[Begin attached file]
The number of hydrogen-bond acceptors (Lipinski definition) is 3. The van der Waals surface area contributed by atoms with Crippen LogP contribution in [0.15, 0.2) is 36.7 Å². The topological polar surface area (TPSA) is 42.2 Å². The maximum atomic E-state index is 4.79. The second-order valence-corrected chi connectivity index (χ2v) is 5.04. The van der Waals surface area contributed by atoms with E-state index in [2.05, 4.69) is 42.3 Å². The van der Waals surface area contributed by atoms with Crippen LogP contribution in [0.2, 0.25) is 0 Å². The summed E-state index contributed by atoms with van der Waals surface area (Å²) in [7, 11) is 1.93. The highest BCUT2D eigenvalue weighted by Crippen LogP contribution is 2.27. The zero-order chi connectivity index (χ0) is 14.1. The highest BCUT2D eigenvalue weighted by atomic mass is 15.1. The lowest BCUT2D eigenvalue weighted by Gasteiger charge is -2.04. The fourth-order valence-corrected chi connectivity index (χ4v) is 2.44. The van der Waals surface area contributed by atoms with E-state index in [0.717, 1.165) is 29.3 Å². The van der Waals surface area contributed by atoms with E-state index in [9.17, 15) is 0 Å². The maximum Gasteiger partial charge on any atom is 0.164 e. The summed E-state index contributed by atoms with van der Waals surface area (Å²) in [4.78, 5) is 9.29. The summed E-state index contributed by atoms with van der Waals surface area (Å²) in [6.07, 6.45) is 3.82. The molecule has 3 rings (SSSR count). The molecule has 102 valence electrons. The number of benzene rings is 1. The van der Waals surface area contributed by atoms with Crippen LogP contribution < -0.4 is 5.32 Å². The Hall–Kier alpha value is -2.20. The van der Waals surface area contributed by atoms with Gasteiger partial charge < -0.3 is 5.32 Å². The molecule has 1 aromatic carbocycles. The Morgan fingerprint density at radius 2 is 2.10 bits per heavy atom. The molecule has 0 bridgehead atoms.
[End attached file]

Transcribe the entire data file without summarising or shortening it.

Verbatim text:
The number of hydrogen-bond acceptors (Lipinski definition) is 3. The van der Waals surface area contributed by atoms with Crippen LogP contribution in [0.15, 0.2) is 36.7 Å². The topological polar surface area (TPSA) is 42.2 Å². The maximum atomic E-state index is 4.79. The second-order valence-corrected chi connectivity index (χ2v) is 5.04. The van der Waals surface area contributed by atoms with E-state index in [2.05, 4.69) is 42.3 Å². The van der Waals surface area contributed by atoms with Crippen LogP contribution in [0.2, 0.25) is 0 Å². The summed E-state index contributed by atoms with van der Waals surface area (Å²) in [7, 11) is 1.93. The highest BCUT2D eigenvalue weighted by Crippen LogP contribution is 2.27. The zero-order chi connectivity index (χ0) is 14.1. The highest BCUT2D eigenvalue weighted by atomic mass is 15.1. The lowest BCUT2D eigenvalue weighted by Gasteiger charge is -2.04. The fourth-order valence-corrected chi connectivity index (χ4v) is 2.44. The van der Waals surface area contributed by atoms with E-state index in [0.717, 1.165) is 29.3 Å². The van der Waals surface area contributed by atoms with E-state index in [9.17, 15) is 0 Å². The maximum Gasteiger partial charge on any atom is 0.164 e. The summed E-state index contributed by atoms with van der Waals surface area (Å²) in [4.78, 5) is 9.29. The summed E-state index contributed by atoms with van der Waals surface area (Å²) in [6.07, 6.45) is 3.82. The molecule has 3 rings (SSSR count). The molecule has 102 valence electrons. The number of benzene rings is 1. The van der Waals surface area contributed by atoms with Crippen LogP contribution < -0.4 is 5.32 Å². The Hall–Kier alpha value is -2.20. The van der Waals surface area contributed by atoms with Gasteiger partial charge < -0.3 is 5.32 Å². The molecule has 1 aromatic carbocycles. The Morgan fingerprint density at radius 2 is 2.10 bits per heavy atom. The molecule has 0 bridgehead atoms.